JOURNAL OF JAPANESE ASSOCIATION FOR DIETARY FIBER RESEARCH
Online ISSN : 2186-5108
Print ISSN : 1343-1994
Volume 1 , Issue 2
Showing 1-6 articles out of 6 articles from the selected issue
  • [in Japanese]
    1998 Volume 1 Issue 2 Pages 1-6
    Published: January 31, 1998
    Released: June 28, 2010
    JOURNALS FREE ACCESS
    'The most important result of the growing interest in fiber in the 1970's was undoubtedly the growing acceptance of the concept that many, if not most, of the common non-infective diseases in more affluent countries are the direct result of life-style and must consequently be viewed as potentially preventable once the causative factors in the environment can be reduced or eliminated'
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  • Natsumi YAMANAKA, Noriko OGAWA, Yohko SUGAWA-KATAYAMA
    1998 Volume 1 Issue 2 Pages 7-14
    Published: January 31, 1998
    Released: June 28, 2010
    JOURNALS FREE ACCESS
    Effects of dietary addition of a viscous exudate of "Mekabu"(Sporophyll of Undaria pinnatifida) on gastrointestinal tracts and plasma lipids were investigated in rats. Male Sprague-Dawley rats were fed a diet containing 3% of the viscous exudate of "Mekabu" for 5 weeks. The food efficiency in the group fed the viscous exudate was significantly lower than in the control group. The relative tissue weights of the stomach and cecum were heavier in the rats fed the viscous exudate than in those fed the control diet. However, the relative weights of stomach, small intestine, cecum and colon contents did not vary between the two groups. These results suggest that the larger stomach and cecum in the rats fed the viscous exudate were attributable to the increase in thickness of the tissue walls. On the light micrographs, the thickness of the cecal muscularis externa was larger in the experimental than in the control rats. The bound water content of the cecal contents of the rats fed the viscous exudate were higher than those of the control rats. This may indicate that the viscous exudate of "Mekabu" increased the water-holding capacity of the gastrointestinal lumen contents. The viscous exudate of "Mekabu" did not affect the levels of plasma lipids.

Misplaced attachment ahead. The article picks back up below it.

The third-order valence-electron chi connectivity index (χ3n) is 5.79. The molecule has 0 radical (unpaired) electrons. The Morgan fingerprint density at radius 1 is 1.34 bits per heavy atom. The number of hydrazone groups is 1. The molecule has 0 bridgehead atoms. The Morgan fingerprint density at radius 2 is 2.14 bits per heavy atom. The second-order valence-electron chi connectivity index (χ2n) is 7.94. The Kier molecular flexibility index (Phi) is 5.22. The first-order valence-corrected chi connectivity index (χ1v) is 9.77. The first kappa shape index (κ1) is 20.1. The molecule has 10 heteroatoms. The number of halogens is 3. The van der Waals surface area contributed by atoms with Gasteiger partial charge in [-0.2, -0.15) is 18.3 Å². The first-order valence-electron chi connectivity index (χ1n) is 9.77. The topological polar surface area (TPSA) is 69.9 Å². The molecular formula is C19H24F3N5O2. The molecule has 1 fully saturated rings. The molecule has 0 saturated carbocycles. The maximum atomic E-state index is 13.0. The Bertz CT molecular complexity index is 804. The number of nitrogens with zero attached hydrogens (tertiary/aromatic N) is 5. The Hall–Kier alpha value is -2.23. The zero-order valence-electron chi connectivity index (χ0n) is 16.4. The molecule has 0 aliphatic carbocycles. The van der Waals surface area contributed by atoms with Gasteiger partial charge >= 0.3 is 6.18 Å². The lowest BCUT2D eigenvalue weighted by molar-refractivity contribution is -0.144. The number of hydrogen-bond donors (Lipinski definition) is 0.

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  • Toshihisa MORIMOTO, Teruko ITO, Yoko NAKASHIMA, Miwako TANAKA, Sumiko ...
    1998 Volume 1 Issue 2 Pages 15-22
    Published: January 31, 1998
    Released: June 28, 2010
    JOURNALS FREE ACCESS
    Effects of ingestion of breakfast cereal containing wheat bran on both the fecal properties and the frequency and the feeling of defecation were investigated in 46 adolescent Japanese females. The subjects were devided into constipating and non-constipating groups and were given wheat bran cereal (WB) or placebo cereal (P) for a week in a cross-over manner. WB contained 5.64 g of dietary fiber per daily intake (40 g). Although the fecal volume and the frequency of defecation of the constipating group were significantly lower than those of non-constipating group, no significant difference in nutrient intake was observed between the groups under their ordinary conditions. Overall data indicated the existance of an inclination to constipation due to deficiency in dietary fiber in Japanese young females. However, the dietary fiber intake was significantly increased by taking WB(p<0.05). The frequency of defecation in both groups and the fecal volume in constipating group during the period of WB ingestion were significantly higher than those during the period of P ingestion (p<0.05). These results showed that the ingestion of WB effectively supplemented dietary fiber and improved defecation of adolescent females with a tendency to constipate.